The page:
Prince Charles has practically called for environmentalism-based martial law over the years. It would be tragic if we walked all this distance away from the castles of kings and lords only to find ourselves vassals again, this time to a greener monarch. Yet you already hear some environmentalists—especially ones close to the centers of wealth and power such as economist Mariana Mazzucato, which is worrying—praising the idea of a “climate lockdown” to follow on the heels of the COVID lockdowns.
Don’t say it can’t happen here. Gov. (for now) Newsom of California is banning gas vehicles as of a mere 15 years hence. (Drive out of California while you still can!) Ambient panic can be redirected to a new target on a dime, so stay skeptical. History suggests that if the public get used to spying on neighbors, following orders without clear factual basis, and fearing unauthorized gatherings, these submissive habits will be repurposed for other political ends.
The establishment has already done an impressive job of making humans fear all contact with each other, but the real coup de grace would be if they managed to shift to an overt depopulation agenda by making us fear human existence itself. I don’t think they’re bold or evil enough to try anything like that just yet—but I’m going to be less shocked than some mainstream people if a few horrific secrets come out in the impending Bill/Melinda Gates divorce. “The Earth” is the one big, fat thing that can always be used to override the needs of mere humanity, after all.
Ah, but paranoid notions like that bring us to rationale #3: Destroy All Misinformation!
A RealClearInvestigations reporter recently dubbed the growing, interwoven private and governmental mechanisms shaping the boundaries of acceptable online content the “digital-intelligence complex.” This, surely, is an area that will be increasingly contested ground regardless of whether the referees are private-sector, public-sector, a little from each, or, worst-case scenario from my libertarian (and increasingly anarchist) perspective, both at the same time, indistinguishably. Regardless of who calls the shots, it’s troubling that we now clearly live in an age that assumes false ideas (however identified) are to be erased so that they go unheard, not merely countered so that they go unbelieved.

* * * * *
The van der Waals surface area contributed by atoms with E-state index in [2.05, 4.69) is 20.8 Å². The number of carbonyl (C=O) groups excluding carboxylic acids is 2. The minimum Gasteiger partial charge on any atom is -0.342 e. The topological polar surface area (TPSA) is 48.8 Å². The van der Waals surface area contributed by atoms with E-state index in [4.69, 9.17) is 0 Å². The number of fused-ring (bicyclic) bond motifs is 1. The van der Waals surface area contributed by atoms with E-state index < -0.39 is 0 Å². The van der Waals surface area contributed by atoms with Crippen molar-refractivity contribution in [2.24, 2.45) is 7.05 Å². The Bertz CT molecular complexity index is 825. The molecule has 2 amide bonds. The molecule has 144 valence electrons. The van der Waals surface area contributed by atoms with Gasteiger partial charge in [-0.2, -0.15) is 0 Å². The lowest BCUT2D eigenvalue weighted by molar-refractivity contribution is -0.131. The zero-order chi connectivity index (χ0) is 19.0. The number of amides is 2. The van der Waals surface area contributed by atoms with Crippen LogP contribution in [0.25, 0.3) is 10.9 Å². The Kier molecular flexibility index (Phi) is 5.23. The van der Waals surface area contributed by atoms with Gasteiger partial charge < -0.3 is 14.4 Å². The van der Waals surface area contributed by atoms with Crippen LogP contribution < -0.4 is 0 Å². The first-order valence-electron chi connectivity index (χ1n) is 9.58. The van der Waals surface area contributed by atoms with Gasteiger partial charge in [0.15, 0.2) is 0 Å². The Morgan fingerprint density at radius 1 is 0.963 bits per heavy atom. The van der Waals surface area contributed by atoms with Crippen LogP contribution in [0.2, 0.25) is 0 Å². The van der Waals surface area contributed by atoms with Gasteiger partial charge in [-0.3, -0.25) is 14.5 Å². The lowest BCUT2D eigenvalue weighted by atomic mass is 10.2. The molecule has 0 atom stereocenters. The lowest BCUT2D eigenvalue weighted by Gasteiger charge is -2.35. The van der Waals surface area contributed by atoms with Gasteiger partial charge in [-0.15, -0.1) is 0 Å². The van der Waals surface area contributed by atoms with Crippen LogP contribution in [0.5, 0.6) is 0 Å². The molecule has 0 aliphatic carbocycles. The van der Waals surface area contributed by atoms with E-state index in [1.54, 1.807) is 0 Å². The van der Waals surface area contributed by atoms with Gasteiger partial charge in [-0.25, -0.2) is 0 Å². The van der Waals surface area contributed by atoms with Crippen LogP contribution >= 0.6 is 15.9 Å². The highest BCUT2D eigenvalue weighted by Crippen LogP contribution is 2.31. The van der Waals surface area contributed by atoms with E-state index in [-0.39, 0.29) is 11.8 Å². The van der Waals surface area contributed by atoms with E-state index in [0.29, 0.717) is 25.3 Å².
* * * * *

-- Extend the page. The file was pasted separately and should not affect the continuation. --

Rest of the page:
Recall how easily the Western world turned its eyes away from recent protests in Hong Kong, likely nudged toward indifference at least in part by the question of how messy a cyber- and media-war with censorious Beijing might get, much the way we used to think about nuclear deterrence. You’d like to stick up for freedom, but gee, think of all those potential malware-sparked hard drive crashes and lost TV contracts.
Spotify removing songs that contain “misinformation,” by contrast, may get filed in the “acceptable behavior” category by most libertarians because Spotify is a private entity, but my pessimistic prediction is that while people rightly debate whether censoring is better done by the private sector or the public sector, we’re soon going to live in a time (if we don’t already) when almost no one questions the assumption that someone should be censoring, an assumption buttressed by the fear we are in terrible mental and moral danger unless someone erases our bad thoughts.
In the heat of any given current controversy, it’s easy enough to say perhaps some vile tweets or obnoxious voice should go away, but look back at almost any radical upstart from the past you admired—and surely you admired some, at least by one or another faction’s definition of radical upstart—and ask whether that person would be tolerated for long today. Perhaps you say there are too many conspiracy theorists online, for example, but do you wish you could go back in time and erase classics of the genre such as Bill Cooper’s Behold a Pale Horse? Even if it influenced some X-Files episodes? Is sanitizing our only option for dealing with mental muss now?
There will always be the rationale that bad ideas could lead to bad actions. It was the rationale for banning anarchists from using the Post Office to mail pamphlets a century ago, so it’s hardly reassuring that today the Post Office (perhaps for conscious preemptively constitutional-legal reasons, since they can spin it as safeguarding national communications networks) is running a program called iCOP that scours everyone’s social media posts to predict not just specific imminent terror incidents but everyday protests and the like, info the Post Office shares across multiple government agencies.
Just as the tech needed to predict how individual households will vote now exists—and so inevitably gets utilized by political campaigns of all stripes—so too will the COVID-era control apparatus get used by whatever political factions exist in the near future, to ensure your compliance with whatever new plans they formulate. Whether they want to force you to vote, be green, stay unimaginative, or something else, it’s wise to resist. Whatever crowns your rulers wear, they are your enemies.